LIFE/Natalie Hutchison: Fall in love in Italy with the Moon

moon

Of course I wanted to fall in love in Italy. Preferably under the moonlight, over some pasta, give me all the cliches, I welcome them. Have I found romance? There have been a few serious incidents of eye contact, so if love at first sight is real, I better not tell you about my past. Truly though, I could be optimistic and say there’s still time, but I’m not sure I’m the one in control of that.
I came here with a tiny but powerful agenda: fall madly in love. It’s embarrassing to write down that this romantic stereotype put a spell on me, but I semi secretly hoped for a stallion, though I made no effort.
I came with a handful of other plans too: see the Vatican and Coliseum the same day (didn’t happen), spend a weekend at a beach in Sicily first so I could keep a tan (didn’t happen), and visiting Cinque Terre by train (success).
I spent a lot of time delicately planning out every moment, fearing that I wouldn’t get the most of my
time. And I did soothe my FOMO (fear of missing out) and see those places, just at a different pace. Cinque Terre, for example, ended in disaster- at least that’s how it seemed at the time. Who would have thought that when we missed the train back home at 3 p.m. there wouldn’t be any other trains for eleven more hours. No plan, no hotel, but with all of our bags and a little bit of optimism. We did get more time in the five cliff-side cities. We got a taste of overnight train life with strangers, and met three sweet girls studying abroad from Mexico. The five of us stayed together for hours since the station at midnight is no place to rest your head, and I got pooped on by a pigeon. I was only upset until I found out this is good luck in odd numbers.

When I went to visit Rome I wasn’t sure how to even go about it. I’m fairly certain I got ripped off by the man who sold me a “front of the line” ticket to the Vatican Museum. I knew nothing about where to start, or if I would reach the coliseum after, but not surprisingly someone was just as lacking in planning as I. On the overpriced tour I met Samir. I liked Samir, i spent the tour with Samir, had lunch with him and got in a cab with him. I spent the rest of my evening “Rome-ing” with a complete stranger, talking over drinks about how he started his career in Bollywood (yes, halfway through the tour a a family informed me he’s well known in India) and how not famous I am. It was very much like a movie, a spontaneous day in Rome spent with an actor during which I tried very hard to keep my cool. He’d be silly not to add me on whatsapp, so we keep in touch when I have time to reply. But in all seriousness, I needed to hear his success story, and I like to think he needed the relief of being with someone who knew him as just a guy on a tour, even if I was semi going fan girl inside. It was no Lizzie McGuire ending, I only saw him one day, so no, this was not my Italian romance happening. It was however, a day made good by the element of surprise.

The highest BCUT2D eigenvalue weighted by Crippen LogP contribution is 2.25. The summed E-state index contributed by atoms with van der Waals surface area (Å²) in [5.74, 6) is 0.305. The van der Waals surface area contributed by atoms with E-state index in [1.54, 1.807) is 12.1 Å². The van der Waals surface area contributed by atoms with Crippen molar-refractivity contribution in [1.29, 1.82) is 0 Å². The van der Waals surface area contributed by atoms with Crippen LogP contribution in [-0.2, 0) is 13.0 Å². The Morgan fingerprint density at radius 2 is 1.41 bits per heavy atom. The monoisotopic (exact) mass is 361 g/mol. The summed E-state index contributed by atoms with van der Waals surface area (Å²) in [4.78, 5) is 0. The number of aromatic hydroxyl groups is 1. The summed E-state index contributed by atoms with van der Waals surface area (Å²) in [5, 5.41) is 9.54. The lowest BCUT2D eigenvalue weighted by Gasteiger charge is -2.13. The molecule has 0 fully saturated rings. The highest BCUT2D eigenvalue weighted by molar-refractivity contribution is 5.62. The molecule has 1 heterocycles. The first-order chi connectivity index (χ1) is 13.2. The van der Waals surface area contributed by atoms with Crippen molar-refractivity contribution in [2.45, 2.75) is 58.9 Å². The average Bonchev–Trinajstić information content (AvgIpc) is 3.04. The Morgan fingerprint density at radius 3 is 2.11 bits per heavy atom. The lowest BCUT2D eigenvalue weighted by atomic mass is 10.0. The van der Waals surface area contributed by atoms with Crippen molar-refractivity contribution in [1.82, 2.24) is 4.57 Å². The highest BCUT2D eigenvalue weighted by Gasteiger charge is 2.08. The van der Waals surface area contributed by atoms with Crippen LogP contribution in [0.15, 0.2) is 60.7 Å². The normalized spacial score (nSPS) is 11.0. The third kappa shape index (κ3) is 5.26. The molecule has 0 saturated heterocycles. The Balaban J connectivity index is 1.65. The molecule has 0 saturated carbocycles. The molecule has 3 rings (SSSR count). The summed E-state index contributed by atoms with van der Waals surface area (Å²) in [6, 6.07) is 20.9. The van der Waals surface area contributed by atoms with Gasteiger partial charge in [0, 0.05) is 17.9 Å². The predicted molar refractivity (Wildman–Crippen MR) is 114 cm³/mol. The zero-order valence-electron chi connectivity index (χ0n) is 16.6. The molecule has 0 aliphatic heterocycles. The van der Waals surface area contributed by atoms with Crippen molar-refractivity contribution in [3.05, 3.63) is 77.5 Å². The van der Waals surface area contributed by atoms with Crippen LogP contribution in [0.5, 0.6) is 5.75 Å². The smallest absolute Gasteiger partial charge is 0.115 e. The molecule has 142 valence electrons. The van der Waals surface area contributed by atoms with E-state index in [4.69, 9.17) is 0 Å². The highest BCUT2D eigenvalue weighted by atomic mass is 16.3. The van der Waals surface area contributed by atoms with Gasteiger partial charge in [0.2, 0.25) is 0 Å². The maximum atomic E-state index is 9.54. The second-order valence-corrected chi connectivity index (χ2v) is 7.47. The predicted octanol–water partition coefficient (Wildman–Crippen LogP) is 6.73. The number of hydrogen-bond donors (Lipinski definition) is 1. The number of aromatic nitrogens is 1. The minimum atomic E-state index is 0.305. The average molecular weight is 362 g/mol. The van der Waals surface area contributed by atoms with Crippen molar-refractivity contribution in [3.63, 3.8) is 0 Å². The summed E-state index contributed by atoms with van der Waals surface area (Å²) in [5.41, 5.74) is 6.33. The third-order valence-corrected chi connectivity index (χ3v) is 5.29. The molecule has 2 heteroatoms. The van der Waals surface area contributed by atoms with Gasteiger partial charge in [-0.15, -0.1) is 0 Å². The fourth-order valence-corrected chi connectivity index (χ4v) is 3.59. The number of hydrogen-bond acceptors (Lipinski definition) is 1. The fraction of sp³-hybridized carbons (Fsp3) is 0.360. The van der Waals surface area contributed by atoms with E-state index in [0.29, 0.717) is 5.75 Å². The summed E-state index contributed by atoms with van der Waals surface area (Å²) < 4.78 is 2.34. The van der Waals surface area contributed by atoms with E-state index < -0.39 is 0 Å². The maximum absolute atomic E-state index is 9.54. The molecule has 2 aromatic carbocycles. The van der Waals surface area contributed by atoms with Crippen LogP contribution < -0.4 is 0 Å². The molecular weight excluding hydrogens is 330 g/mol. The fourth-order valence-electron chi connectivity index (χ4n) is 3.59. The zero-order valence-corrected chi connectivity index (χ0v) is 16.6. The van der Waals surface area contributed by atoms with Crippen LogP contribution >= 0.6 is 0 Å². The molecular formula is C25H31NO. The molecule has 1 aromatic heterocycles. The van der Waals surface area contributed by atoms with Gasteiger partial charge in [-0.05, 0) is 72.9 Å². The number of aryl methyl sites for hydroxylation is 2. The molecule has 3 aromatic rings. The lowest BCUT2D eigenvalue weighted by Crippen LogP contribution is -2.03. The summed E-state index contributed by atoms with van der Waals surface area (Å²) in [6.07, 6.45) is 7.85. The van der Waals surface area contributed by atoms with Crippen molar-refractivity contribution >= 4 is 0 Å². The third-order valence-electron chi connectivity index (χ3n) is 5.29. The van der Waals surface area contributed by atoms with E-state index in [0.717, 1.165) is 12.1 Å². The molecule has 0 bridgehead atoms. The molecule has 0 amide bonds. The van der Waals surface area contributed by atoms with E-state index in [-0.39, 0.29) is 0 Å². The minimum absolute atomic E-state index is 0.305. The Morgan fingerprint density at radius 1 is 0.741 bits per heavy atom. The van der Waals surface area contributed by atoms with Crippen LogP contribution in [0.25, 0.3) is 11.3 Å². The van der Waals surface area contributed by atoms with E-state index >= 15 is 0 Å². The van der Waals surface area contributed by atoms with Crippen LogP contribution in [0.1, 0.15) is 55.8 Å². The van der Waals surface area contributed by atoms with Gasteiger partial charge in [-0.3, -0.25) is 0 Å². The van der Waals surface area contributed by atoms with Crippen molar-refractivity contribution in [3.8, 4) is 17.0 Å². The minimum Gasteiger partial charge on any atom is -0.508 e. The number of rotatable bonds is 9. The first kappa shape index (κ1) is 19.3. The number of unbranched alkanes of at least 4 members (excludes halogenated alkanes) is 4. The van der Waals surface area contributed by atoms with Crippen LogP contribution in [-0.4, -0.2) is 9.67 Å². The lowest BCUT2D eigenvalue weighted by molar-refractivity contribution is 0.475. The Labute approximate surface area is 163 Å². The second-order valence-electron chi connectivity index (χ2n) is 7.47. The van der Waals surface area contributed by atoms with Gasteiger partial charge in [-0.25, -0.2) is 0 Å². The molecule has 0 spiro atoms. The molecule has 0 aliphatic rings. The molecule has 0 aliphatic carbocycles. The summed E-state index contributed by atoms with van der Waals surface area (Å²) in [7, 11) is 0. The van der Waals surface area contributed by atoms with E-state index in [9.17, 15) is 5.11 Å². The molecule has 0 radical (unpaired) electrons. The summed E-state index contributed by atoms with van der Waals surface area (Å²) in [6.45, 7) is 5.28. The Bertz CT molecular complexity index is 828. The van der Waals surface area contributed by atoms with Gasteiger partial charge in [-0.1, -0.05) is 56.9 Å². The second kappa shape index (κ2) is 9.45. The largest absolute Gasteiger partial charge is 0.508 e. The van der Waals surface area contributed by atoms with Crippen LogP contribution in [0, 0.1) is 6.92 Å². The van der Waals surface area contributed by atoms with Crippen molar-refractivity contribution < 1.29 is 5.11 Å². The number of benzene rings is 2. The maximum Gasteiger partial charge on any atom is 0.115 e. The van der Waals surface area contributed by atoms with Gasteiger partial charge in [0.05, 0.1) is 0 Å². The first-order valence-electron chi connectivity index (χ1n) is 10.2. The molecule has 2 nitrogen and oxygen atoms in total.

I always kind of knew the moon had a lot to do with Italian romance, and living under it for months I caught glimpses of it. One particular night, on a trip through the countryside and along the coast, I saw la luna for all I think it should be. A group of us road tripped through Tuscany, and on the way back found a restaurant tucked in a hill just in front of the ocean. We saw the light on and stopped for dinner; I let the Mosquitos eat me alive, I wanted to sit outside. I had just asked my Italian friend, Martina, why the moon was such a big deal, in so many songs for years and years. She said because it’s romantic, because love. It truly shinned distinctly, brighter maybe. The light takes over the sky, reflects on the dark water but you feel warm air.  I saw why I and so many others dream of finding someone here, I saw the cliche, but the timing was nothing short of surprise. I was stopped and let myself be amazed by the moon, la luna, not expecting it to take up all the space in my sight, and not thinking of it then as another time I didn’t plan anything. I’m familiar with the comfort of dictating what will happen next, or at least believing I do. But making strangers into friends and stumbling upon the best view of the moon in a tiny town comes with living a life less calculated. Enough times something completely unpredictable rears the biggest, shiniest, reward, and letting your plan be interrupted by the wildly beautiful puts into perspective that though you may not have thought of it, everything, including love, has its timing.

*Student USAC (University Studies Abroad Consortium)

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